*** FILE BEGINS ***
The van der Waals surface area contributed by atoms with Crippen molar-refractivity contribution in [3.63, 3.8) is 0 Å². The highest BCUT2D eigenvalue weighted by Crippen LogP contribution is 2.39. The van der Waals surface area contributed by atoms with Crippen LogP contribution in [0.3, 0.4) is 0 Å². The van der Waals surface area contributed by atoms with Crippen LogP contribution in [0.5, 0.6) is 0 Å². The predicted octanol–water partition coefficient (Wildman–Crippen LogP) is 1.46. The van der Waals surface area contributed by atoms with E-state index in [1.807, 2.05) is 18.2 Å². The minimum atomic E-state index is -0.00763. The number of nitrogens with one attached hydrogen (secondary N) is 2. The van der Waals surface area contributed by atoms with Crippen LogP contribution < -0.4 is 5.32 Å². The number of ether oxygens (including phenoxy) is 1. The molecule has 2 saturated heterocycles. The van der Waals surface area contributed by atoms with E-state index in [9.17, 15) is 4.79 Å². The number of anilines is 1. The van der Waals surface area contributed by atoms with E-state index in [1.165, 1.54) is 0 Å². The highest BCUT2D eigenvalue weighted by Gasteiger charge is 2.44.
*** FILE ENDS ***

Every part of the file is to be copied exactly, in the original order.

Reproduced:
The van der Waals surface area contributed by atoms with Crippen molar-refractivity contribution in [3.63, 3.8) is 0 Å². The highest BCUT2D eigenvalue weighted by Crippen LogP contribution is 2.39. The van der Waals surface area contributed by atoms with Crippen LogP contribution in [0.3, 0.4) is 0 Å². The van der Waals surface area contributed by atoms with Crippen LogP contribution in [0.5, 0.6) is 0 Å². The predicted octanol–water partition coefficient (Wildman–Crippen LogP) is 1.46. The van der Waals surface area contributed by atoms with E-state index in [1.807, 2.05) is 18.2 Å². The minimum atomic E-state index is -0.00763. The number of nitrogens with one attached hydrogen (secondary N) is 2. The van der Waals surface area contributed by atoms with Crippen LogP contribution < -0.4 is 5.32 Å². The number of ether oxygens (including phenoxy) is 1. The molecule has 2 saturated heterocycles. The van der Waals surface area contributed by atoms with E-state index in [9.17, 15) is 4.79 Å². The number of anilines is 1. The van der Waals surface area contributed by atoms with E-state index in [1.165, 1.54) is 0 Å². The highest BCUT2D eigenvalue weighted by Gasteiger charge is 2.44.